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I go back to what I said at the start of my speech. Clearly, I adopt a much more positive approach. We have to work towards the system that we want to see. We must take time to reflect on all the comments that have come in on the immigration system from the Confederation of British Industry and NFU Scotland because the issues do not exist in isolation.
I see that the cabinet secretary looks confused. My point is that immigration in the university sector is not an issue that exists in isolation and must be considered as part of a balanced package of measures that delivers not just for Scotland but for the whole of the UK. Rather than seek to make political hay out of slow progress—at times, frustratingly slow progress—it would be better if the cabinet secretary recognised that members on the Conservative benches are working hard to achieve the same goal.
That takes me nicely to my concluding remarks. At this time of national importance, I simply ask Scottish National Party members to consider their motivations and to ask themselves whether debates on important issues such as this one are brought to the Parliament to highlight those issues or to further the SNP’s own interests. Given the challenges that lie ahead and the significance of our international research collaborations and our reputation for scientific excellence, surely the national interest must come first. If that is the case, this is the time to work together, putting politics aside, and to back the Prime Minister in securing the certainty that a deal with the EU would offer.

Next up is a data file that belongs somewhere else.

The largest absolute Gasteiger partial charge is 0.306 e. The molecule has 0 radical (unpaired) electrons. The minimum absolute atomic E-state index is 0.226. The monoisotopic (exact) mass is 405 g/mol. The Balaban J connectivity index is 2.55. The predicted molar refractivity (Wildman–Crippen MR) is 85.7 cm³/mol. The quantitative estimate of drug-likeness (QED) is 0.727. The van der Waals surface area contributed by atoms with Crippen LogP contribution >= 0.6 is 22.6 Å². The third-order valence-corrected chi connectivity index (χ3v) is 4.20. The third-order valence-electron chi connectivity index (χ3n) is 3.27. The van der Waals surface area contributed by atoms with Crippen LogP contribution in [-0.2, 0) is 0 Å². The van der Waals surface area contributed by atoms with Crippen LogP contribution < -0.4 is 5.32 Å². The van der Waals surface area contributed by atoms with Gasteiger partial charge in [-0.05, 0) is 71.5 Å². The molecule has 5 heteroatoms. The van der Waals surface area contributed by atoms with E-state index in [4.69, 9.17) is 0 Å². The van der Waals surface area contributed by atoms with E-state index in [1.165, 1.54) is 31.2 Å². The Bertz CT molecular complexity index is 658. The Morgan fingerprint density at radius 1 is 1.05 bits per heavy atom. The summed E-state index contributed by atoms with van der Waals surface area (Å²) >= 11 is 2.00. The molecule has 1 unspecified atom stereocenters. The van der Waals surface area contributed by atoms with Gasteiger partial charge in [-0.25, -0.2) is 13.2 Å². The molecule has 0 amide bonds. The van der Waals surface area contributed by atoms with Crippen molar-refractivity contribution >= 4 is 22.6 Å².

I move amendment S5M-14638.1, to leave out from “notes with concern” to “European research programmes” and insert:
“recognises the very significant economic, social and cultural value of research co-operation across the UK and with the international community, and the benefits of knowledge exchange; welcomes the assurance of UK Government research funding up to 2020; supports the UK Government’s plans to include science and innovation among future co-operative accords with the EU; urges the UK Government to ensure that the visa system is structured to attract students and staff of the highest calibre to work in UK universities and research centres”.